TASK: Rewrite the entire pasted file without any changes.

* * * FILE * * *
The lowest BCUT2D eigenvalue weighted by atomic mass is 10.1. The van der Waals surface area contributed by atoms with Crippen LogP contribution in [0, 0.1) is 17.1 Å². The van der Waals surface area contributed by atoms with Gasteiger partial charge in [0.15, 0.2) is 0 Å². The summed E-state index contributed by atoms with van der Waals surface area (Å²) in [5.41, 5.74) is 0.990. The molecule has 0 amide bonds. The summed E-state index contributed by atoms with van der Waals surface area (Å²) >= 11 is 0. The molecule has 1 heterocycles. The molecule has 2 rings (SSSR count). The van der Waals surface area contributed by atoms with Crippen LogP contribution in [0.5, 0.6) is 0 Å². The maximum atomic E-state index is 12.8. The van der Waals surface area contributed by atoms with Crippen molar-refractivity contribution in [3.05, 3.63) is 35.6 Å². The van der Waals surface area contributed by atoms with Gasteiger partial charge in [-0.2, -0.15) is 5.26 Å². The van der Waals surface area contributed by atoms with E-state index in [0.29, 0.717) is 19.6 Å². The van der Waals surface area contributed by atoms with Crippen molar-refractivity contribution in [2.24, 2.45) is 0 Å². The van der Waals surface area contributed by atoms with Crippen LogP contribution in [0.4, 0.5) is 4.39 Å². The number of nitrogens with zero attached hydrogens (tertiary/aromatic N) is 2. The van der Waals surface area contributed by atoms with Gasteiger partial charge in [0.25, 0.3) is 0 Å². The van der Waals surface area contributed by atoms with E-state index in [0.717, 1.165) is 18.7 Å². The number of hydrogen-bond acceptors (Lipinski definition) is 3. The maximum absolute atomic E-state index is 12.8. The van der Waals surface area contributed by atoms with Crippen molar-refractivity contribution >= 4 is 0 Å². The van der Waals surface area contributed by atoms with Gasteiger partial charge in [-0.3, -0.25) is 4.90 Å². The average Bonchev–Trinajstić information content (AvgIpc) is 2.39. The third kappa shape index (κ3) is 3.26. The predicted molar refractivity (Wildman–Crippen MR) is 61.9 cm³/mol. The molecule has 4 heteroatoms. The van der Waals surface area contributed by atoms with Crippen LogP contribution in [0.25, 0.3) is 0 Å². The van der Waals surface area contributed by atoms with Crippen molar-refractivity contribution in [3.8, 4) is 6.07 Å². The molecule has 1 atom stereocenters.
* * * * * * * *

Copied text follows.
The lowest BCUT2D eigenvalue weighted by atomic mass is 10.1. The van der Waals surface area contributed by atoms with Crippen LogP contribution in [0, 0.1) is 17.1 Å². The van der Waals surface area contributed by atoms with Gasteiger partial charge in [0.15, 0.2) is 0 Å². The summed E-state index contributed by atoms with van der Waals surface area (Å²) in [5.41, 5.74) is 0.990. The molecule has 0 amide bonds. The summed E-state index contributed by atoms with van der Waals surface area (Å²) >= 11 is 0. The molecule has 1 heterocycles. The molecule has 2 rings (SSSR count). The van der Waals surface area contributed by atoms with Crippen LogP contribution in [0.5, 0.6) is 0 Å². The maximum atomic E-state index is 12.8. The van der Waals surface area contributed by atoms with Crippen molar-refractivity contribution in [3.05, 3.63) is 35.6 Å². The van der Waals surface area contributed by atoms with Gasteiger partial charge in [-0.2, -0.15) is 5.26 Å². The van der Waals surface area contributed by atoms with E-state index in [0.29, 0.717) is 19.6 Å². The van der Waals surface area contributed by atoms with Crippen molar-refractivity contribution in [2.24, 2.45) is 0 Å². The van der Waals surface area contributed by atoms with Crippen LogP contribution in [0.4, 0.5) is 4.39 Å². The number of nitrogens with zero attached hydrogens (tertiary/aromatic N) is 2. The van der Waals surface area contributed by atoms with Gasteiger partial charge in [0.25, 0.3) is 0 Å². The van der Waals surface area contributed by atoms with E-state index in [0.717, 1.165) is 18.7 Å². The number of hydrogen-bond acceptors (Lipinski definition) is 3. The maximum absolute atomic E-state index is 12.8. The van der Waals surface area contributed by atoms with Crippen molar-refractivity contribution >= 4 is 0 Å². The van der Waals surface area contributed by atoms with Gasteiger partial charge in [-0.3, -0.25) is 4.90 Å². The average Bonchev–Trinajstić information content (AvgIpc) is 2.39. The third kappa shape index (κ3) is 3.26. The predicted molar refractivity (Wildman–Crippen MR) is 61.9 cm³/mol. The molecule has 4 heteroatoms. The van der Waals surface area contributed by atoms with Crippen LogP contribution in [0.25, 0.3) is 0 Å². The van der Waals surface area contributed by atoms with Crippen molar-refractivity contribution in [3.8, 4) is 6.07 Å². The molecule has 1 atom stereocenters.